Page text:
Welcome to "One Play!" Throughout the 2019-20 NBA season, our NBA.com Staff will break down certain possessions from certain games and peel back the curtains to reveal its bigger meaning.
Today, Toronto Raptors forward OG Anunoby takes the spotlight.
Context: The Raptors handled their business in Game 3 of their first-round series with the Nets, blowing Brooklyn out to take a commanding 3-0 lead.
Pascal Siakam led the way with 26 points, Fred VanVleet scored 22 points on a scorching 6-for-10 shooting from 3-point range and Serge Ibaka came up huge off the bench with a 20-point, 13-rebound double-double.
Further down on the box score was OG Anunoby, who finished with only eight points in 33 minutes of play, but there was one particular possession in the first half that he was involved in that stood out to me for reasons we'll get into soon.
First, a closer look at what happened.
The play: Anunoby draws a double team in the post and kicks the ball out to VanVleet, leading to an open 3-pointer from Marc Gasol
Breakdown: Kyle Lowry brings the ball up following a 3-pointer from Caris LeVert.
The five Raptors on the court are Lowry, VanVleet, Anunoby, Siakam and Gasol. Garrett Temple is guarding Lowry, LeVert is guarding VanVleet, Timothe Luwawu-Cabarrot is guarding Siakam and Jarrett Allen is guarding Gasol, leaving Tyler Johnson on Anunoby.
With four inches and 46 pounds on Johnson, Lowry signals to clear the left side of the floor for Anunoby to post up. The Raptors are hunting the biggest mismatch.
Anunoby immediately goes to work, using his size advantage to back Johnson down while VanVleet, Siakam and Gasol provide valuable spacing by spotting up on the opposite side of the floor.
When Anunoby gets close to the paint, Jarrett Allen - Brooklyn's only rim protector - helps off of Gasol to prevent Anunoby from bulldozing his way to the basket against the smaller Johnson.
Anunoby makes the right read, kicking the ball out to VanVleet at the top of the 3-point line before Allen can double him.
LeVert immediately closes out on VanVleet, so VanVleet moves the ball along to Gasol on the right wing.
With Allen recovering from doubling Anunoby on the block and Luwawu-Cabarrot glued to Siakam in the corner, Gasol gets a clean look at a 3-pointer. He misses it, but it's a shot the Raptors will take. Gasol made 38.7 percent of his catch-and-shoot 3-point attempts in the regular season, which was one of the better rates at his position.
Why it matters: Some numbers to chew on.
According to NBA.com, Anunoby averaged 0.3 points per game in the post during the regular season. That's nothing. Additionally, he ranked in the 9th percentile with 0.66 points per possession, so the rare times that he did post up didn't exactly go to plan. It didn't help that he was a turnover machine, coughing the ball up on a whopping 25.7 percent of his post up possessions. (It's worth noting that we're working with a relatively small sample size here, but still ... not great).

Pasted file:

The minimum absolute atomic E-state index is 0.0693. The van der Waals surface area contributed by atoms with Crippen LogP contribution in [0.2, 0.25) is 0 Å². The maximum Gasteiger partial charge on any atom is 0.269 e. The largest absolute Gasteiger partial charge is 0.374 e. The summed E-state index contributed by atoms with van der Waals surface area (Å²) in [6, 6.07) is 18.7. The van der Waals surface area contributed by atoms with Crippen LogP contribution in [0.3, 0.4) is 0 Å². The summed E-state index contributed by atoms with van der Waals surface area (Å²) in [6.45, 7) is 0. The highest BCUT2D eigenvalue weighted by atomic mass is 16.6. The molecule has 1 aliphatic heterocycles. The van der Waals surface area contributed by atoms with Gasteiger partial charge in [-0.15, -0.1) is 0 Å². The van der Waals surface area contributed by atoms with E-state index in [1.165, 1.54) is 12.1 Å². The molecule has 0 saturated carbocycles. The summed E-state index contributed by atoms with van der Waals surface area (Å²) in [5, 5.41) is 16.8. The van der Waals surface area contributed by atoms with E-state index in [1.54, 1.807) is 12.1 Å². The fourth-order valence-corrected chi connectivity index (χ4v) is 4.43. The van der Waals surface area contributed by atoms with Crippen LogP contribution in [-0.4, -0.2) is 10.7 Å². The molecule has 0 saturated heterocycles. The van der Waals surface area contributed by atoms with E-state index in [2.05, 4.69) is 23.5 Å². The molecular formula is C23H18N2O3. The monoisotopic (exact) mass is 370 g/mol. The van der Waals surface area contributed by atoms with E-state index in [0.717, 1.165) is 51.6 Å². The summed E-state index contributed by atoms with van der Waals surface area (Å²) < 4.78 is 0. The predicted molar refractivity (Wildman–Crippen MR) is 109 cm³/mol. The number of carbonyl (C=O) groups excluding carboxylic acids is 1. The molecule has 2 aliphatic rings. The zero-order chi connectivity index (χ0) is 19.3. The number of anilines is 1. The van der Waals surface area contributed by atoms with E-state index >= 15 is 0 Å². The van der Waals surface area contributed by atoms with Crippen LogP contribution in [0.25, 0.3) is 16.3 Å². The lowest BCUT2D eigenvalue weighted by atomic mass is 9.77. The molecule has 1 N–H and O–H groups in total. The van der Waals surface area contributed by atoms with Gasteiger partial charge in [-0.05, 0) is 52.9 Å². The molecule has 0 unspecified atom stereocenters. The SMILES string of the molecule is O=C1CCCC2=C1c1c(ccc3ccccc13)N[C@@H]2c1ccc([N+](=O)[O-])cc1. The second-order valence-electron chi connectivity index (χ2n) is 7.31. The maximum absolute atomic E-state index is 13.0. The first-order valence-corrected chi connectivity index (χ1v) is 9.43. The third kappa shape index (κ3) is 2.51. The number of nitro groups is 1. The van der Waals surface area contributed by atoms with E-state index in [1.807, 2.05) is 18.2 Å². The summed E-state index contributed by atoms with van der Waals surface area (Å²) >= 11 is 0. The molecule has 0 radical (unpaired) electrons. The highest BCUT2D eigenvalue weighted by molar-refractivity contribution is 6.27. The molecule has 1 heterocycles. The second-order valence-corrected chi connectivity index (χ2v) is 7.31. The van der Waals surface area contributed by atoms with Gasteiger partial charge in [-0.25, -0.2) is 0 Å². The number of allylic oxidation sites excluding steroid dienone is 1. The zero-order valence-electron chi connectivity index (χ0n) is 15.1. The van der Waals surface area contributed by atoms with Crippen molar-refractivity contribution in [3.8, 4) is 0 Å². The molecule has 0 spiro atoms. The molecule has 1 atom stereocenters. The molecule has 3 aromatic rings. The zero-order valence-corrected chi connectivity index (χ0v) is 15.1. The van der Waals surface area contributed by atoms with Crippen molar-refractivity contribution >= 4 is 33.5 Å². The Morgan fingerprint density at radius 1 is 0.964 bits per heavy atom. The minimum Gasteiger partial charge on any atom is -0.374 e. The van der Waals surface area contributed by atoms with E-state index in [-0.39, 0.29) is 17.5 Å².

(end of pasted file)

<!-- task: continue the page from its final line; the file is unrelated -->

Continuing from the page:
So why are we even talking about it? I wouldn't be surprised if Anunoby posting up could become more of a factor in the next round should the Raptors face the Boston Celtics, who are currently up 3-0 in their first-round series with the Philadelphia 76ers.
Here's what we do know: Boston will be focused on slowing down VanVleet, Lowry and Siakam if the two teams do meet since the three of them are Toronto's best playmakers, and the Celtics have the means to match up with them with some combination of Marcus Smart, Jaylen Brown and Jayson Tatum.
What will be interesting to see is who the Celtics would match Kemba Walker up with.
My guess is that it would be Anunoby seeing as he's the least threatening option in the starting lineup and Walker doesn't have the size to guard either Gasol or Ibaka. (Gordon Hayward defended Anunoby more than anyone on the Celtics in the regular season, but he's currently out with an ankle injury and it doesn't look like he's going to return anytime soon). If that's the case, Anunoby going to the post a couple of times and generating something positive for the Raptors, whether it's for him or someone else, could be the difference between the Celtics getting away with putting Walker on him and not.
In Game 3 against the Nets, Anunoby posted up a couple of times by my count. The first time, we've already gone over what happened. The second time, Anunoby got all the way to the basket for a layup against Chris Chiozza, who is even smaller than Johnson.
Two post ups, two quality shots for the Raptors.
The reason it matters should be obvious: Anunoby might not be much of a scorer, but he's arguably Toronto's most important defender. He's one of the few players in the league who can defend basically every position on the floor and nobody on the Raptors defended No. 1 options as much as he did this season. For them to have any chance of slowing down a team as high octane as the Celtics - Boston finished the season ranked fourth in offensive efficiency - they'll need him on the court. And if he's on the court, the Raptors can't afford for him to gum up the offence by allowing someone like Walker to float around as a free safety.
To be clear, nobody should expect Anunoby to turn into Hakeem Olajuwon overnight. (That sure would be something, though, wouldn't it?) But if he's looking to post up more and is capable of creating decent shots for either himself or others out of it, it could be a game-changer for the Raptors moving forward.
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